Exclusive: McDonald’s Russia heir yearns for success but Big Mac is a big loss

  • McDonald’s restaurants reopen under the name Vkusno & tochka in Russia
  • New brand sold nearly 120,000 burgers on opening day, CEO says
  • Suppliers are 99% from Russia, but they need to import components
  • CEO says not having a Big Mac is a ‘big loss’
  • This content was produced in Russia where coverage of Russian military operations in Ukraine is restricted by law

MOSCOW (Reuters) – Big Mac and McFluries may be off the menu at the restaurants left by McDonald’s in Russia, but the new company has ambitious growth goals after it sold nearly 120,000 burgers, a record, on its opening day, as its chief executive. to Reuters.

McDonald’s Corp. (MCD.N) left Russia entirely, selling all of its restaurants to a local licensee in May. Under the new name Vkusno & tochka, or “yummy and that’s it,” 50 restaurants reopened in and around Moscow on June 12 and June 13.

CEO Oleg Paroev is keen to add locations, but acknowledged the challenge of replacing some components and suppliers, as well as dealing with other franchisees still using McDonald’s brands.

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The saga of McDonald’s exit shows how difficult it is for Western consumer companies that decided to leave due to Moscow’s actions in Ukraine to sever all ties with Russia, as well as for domestic operators to replace famous brands.

Thousands who attended the main opening of Vkusno & tochka on Pushkin Square in Moscow were greeted with a new logo, color scheme and segmented packaging for all McDonald’s brands, as the new company lost the right to the trademarks and intellectual property of the American group.

“On the first day we sold nearly 120,000 burgers,” Baroev said. “We’ve never seen such daily sales in the whole time McDonald’s has been operating in Russia.”

While Baruev does not expect this demand to last, he aims to exceed the growth target of new owner Alexander Goffor and achieve it ahead of schedule. Govor’s goal is to reach 1,000 stores in four to five years, up from about 850 under the McDonald’s brand.

Employment continues, Baroev said, which also wants to expand cooperation with strategic partner Sberbank (SBER.MM), although the role of the shareholder in Russia’s largest lender is excluded.

MacDonald’s return?

Gofour, who previously ran 25 restaurants, said at the launch that he paid a “token” amount to McDonald’s Russia and that the US company made it clear it would not exercise the buyback option for 15 years.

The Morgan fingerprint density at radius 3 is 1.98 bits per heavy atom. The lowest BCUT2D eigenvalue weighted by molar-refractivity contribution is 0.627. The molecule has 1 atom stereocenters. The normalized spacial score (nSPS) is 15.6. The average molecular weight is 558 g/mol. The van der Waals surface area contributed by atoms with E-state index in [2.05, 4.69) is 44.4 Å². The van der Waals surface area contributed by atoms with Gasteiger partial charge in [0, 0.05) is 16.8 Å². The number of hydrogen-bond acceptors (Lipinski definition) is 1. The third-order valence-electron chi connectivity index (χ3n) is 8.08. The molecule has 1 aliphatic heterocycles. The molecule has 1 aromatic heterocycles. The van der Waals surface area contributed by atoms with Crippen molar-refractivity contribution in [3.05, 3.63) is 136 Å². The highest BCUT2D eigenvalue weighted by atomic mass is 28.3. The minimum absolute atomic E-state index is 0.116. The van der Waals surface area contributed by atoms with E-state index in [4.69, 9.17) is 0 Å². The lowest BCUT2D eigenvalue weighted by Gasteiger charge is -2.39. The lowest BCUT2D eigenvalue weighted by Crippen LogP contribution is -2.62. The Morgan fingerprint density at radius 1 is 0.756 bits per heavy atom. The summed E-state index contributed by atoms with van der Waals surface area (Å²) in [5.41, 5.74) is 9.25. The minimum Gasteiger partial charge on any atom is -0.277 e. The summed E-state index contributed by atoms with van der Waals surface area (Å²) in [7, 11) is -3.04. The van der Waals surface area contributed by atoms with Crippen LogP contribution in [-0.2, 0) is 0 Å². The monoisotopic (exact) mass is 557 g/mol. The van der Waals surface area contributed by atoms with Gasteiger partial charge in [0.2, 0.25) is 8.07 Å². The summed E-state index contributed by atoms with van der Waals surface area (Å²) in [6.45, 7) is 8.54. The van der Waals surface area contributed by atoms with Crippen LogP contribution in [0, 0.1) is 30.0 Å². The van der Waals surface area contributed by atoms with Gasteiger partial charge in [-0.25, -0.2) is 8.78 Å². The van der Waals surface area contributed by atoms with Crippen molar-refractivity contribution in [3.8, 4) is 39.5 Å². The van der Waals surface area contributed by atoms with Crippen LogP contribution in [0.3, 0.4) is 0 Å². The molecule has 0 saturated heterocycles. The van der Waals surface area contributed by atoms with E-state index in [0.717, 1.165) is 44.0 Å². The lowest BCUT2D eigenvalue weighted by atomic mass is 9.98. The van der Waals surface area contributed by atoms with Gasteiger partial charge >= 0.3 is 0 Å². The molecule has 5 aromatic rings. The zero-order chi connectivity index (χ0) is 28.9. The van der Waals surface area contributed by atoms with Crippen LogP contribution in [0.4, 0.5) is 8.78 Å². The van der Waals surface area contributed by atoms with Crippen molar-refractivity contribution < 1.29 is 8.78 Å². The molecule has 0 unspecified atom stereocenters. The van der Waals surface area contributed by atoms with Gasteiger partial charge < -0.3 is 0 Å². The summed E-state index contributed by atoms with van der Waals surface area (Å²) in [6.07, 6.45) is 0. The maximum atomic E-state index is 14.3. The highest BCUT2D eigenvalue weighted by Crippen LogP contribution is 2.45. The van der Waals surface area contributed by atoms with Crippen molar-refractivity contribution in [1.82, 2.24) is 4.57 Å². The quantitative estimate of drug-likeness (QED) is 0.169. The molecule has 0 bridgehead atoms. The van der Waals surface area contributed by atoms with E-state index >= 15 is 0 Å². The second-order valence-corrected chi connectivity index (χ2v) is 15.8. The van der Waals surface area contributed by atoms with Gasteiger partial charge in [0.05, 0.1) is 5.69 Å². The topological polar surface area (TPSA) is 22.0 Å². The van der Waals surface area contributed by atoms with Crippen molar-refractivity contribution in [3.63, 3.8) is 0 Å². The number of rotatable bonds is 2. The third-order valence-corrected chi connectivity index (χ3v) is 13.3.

Expressing his personal opinion, Baroev said that McDonald’s could return to Russia if Vkusno & tochka again became a franchisee, but stressed that there were no discussions in this sense.

In an emailed statement, McDonald’s said it had “finished the sale of its Russia business and is exiting the market.”

franchise space

Some of the former McDonald’s franchisees kept their brand on their e-packages and menus and sold their Big Mac under a different name, which caused a headache for Vkusno & tochka. Read more

“Of course we are not happy with that,” Baroev said.

He said that while continued use of the McDonald’s trademark is a violation of Russian law, the company cannot take legal action because it has no rights to the trademark.

Rosinter Restaurants (ROST.MM), a former franchisor that still operates at the train stations and Pulkovo Airport in St Petersburg, did not respond to a request for comment.

Baroev said that Vkusno & tochka had proposed to previous franchisees to join the new brand, and one of them had already agreed.

Baruev said Govor has bought about 700 restaurants, leaving about 100 restaurants missing, and while Vkusno & tochka still has access to old suppliers, other former franchisees don’t.

“It’s a mystery to me what products are sold there,” he said of restaurants at train stations and airports, speaking on Friday. “But I can say for sure that it’s not at all the same products or ingredients that were previously sold at McDonald’s.”

Supplier headache

Baruev said Vkusno & tochka is intent on maintaining product quality, but retaining a familiar taste is a challenge.

Although 99% of the products come from Russian suppliers, Baroev said a “significant proportion” of the ingredients come from abroad, a process complicated by sanctions and supply chain disruptions.

Baruev said Vkusno & tochka is looking for a new beverage supplier, as Coca Cola (KO.N) is depleting its stock in Russia. The coffee blend will remain, he said, now offered by an Indian investor who bought the Russian operations of Finnish Poleg.

As agreed with McDonald’s, recipes will change and work is underway to replace the Big Mac, Baroev said.

“This is a huge loss,” he said. “The fact that he has now disappeared from the list does not help us.”

The creation of the new brand will take some time, but Baruev was optimistic.

“Our guests will get used to the new name and understand that they are no longer in ‘Mac’, but in ‘tochka’.”

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Reporting by Reuters. Editing by Matt Soffham and Thomas Janowski

Our Standards: Thomson Reuters Trust Principles.

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